Bad Breath Causes, Treatments, and Prevention
Bad breath is a common problem that can affect anyone at any age.
About one in four people are thought to have bad breath (halitosis) on a regular basis.
What causes bad breath?
Bad breath can be the result of numerous things, but it’s usually caused by poor oral hygiene. If bacteria builds up in your mouth, it can cause your breath to smell.
Bacteria break down pieces of food in the mouth, releasing unpleasant-smelling gas. Any food trapped in your teeth will be broken down by bacteria, causing bad breath.
Persistent bad breath can sometimes be a sign of gum disease.
Eating strongly flavoured foods, such as onions and garlic, can also cause your breath to smell, as can smoking and drinking a lot of alcohol.
Occasionally, bad breath can occur following an infection or illness, or as a result of taking certain types of medication.
Treating and preventing bad breath
Improving oral hygiene is usually enough to cure bad breath and prevent it happening again.
Your dentist can advise you about ways to improve your oral health and will recommend:
Regularly brushing your teeth and gums
Flossing between your teeth
Keeping your tongue clean
When to see your doctor
If you still have bad breath after making changes to your dental hygiene, see your doctor. There may be a medical cause that needs investigating.
It’s not always easy to tell if you have bad breath. Other people may notice it first, but could feel uncomfortable telling you.
A simple test to find out whether you have bad breath is to lick the inside of your wrist with the back of your tongue and wait for a few seconds until the saliva dries. If your wrist smells unpleasant, it’s likely your breath does too.
Bad breath (halitosis) has a number of possible causes.
Poor oral hygiene
The most common cause of bad breath is poor oral hygiene.
Bacteria that build up on a person’s teeth, tongue and gums can cause plaque (the soft, white deposit that forms on the teeth’s surface), gum disease and tooth decay.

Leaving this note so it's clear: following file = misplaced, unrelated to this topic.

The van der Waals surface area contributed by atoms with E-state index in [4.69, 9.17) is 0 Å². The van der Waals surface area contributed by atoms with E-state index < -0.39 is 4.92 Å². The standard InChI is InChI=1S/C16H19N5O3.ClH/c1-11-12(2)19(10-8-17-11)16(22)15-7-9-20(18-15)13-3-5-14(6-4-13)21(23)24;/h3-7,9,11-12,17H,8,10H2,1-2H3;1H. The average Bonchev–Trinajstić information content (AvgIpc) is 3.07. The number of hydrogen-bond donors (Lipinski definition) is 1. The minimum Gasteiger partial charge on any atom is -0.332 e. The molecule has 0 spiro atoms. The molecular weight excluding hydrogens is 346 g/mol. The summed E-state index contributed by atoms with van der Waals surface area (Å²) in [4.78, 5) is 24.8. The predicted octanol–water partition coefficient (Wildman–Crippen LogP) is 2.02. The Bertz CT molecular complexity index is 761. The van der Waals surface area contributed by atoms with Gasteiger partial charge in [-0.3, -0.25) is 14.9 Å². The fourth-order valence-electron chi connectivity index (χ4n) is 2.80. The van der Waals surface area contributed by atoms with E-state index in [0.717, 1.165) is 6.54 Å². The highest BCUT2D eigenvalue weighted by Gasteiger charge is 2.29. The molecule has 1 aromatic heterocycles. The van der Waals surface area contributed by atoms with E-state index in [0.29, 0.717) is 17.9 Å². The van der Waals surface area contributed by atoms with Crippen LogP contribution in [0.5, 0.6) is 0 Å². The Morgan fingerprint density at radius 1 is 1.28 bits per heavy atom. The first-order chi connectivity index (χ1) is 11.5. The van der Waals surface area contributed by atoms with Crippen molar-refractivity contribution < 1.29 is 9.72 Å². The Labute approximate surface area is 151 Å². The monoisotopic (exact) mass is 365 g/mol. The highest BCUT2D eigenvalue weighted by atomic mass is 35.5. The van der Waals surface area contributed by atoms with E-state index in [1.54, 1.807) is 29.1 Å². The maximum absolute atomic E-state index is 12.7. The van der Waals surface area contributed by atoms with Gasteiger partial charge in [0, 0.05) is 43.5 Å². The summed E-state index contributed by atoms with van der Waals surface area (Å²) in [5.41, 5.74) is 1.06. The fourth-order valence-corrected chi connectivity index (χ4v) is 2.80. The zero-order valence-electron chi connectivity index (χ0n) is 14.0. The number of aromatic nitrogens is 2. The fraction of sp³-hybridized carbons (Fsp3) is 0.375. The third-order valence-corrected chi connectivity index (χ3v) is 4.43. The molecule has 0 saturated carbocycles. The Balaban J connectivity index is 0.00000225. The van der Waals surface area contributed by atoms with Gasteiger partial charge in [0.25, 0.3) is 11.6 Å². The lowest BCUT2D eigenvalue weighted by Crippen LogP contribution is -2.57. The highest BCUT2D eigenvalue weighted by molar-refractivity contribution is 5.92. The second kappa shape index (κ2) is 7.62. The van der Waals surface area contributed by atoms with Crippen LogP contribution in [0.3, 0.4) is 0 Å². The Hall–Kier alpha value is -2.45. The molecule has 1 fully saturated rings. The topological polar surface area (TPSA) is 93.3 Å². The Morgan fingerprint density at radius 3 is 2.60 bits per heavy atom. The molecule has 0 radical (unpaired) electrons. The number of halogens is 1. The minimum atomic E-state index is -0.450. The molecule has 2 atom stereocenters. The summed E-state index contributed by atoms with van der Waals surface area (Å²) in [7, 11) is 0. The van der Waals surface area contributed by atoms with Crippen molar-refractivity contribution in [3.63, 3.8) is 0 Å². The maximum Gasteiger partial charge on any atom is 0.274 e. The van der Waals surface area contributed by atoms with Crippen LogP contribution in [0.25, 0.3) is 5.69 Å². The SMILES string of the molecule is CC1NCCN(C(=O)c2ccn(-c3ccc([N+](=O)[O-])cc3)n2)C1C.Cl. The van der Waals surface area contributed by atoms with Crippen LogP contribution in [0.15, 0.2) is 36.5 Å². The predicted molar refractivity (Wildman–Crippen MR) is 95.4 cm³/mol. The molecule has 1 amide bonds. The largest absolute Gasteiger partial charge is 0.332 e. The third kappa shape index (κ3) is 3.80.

The bacteria combine with saliva to break down food particles and proteins – this releases an unpleasant-smelling gas.
If you don’t brush and floss your teeth regularly, any food trapped between your teeth will be broken down by the bacteria, causing bad breath.
Bacteria can also live in the rough surface of your tongue. Therefore, as well as brushing your teeth, cleaning your tongue can also help control bad breath.
Having regular dental check-ups will ensure that any oral hygiene problems are picked up and treated early. Your dentist can advise on how often you need a check-up.
Food and drink
Eating strongly flavoured foods – such as garlic, onions and spices – is likely to make your breath smell. Strong-smelling drinks – such as coffee and alcohol – can also cause bad breath.
Bad breath caused by food and drink is usually temporary, and can be avoided by not eating or drinking these types of food and drink too often. Good dental hygiene will also help.
Smoking is another cause of bad breath. As well as making your breath smell, smoking can also stain your teeth, irritate your gums and lessen your sense of taste.
Smoking also increases your risk of developing gum disease, which is another cause of bad breath. Stopping smoking will lower your risk of gum disease and thus help prevent bad breath.
Crash dieting, fasting and low-carbohydrate diets can also cause bad breath. These cause the body to break down fat, which produces chemicals called ketones that can be smelt.
Some types of medication can also cause bad breath. Medications associated with bad breath include:
Nitrates – which are sometimes used to treat angina (chest pain caused by a restriction in the blood supply to the heart)
Some chemotherapy medication
If the medication you’re taking is causing bad breath, your doctor may be able to recommend an alternative. Sourse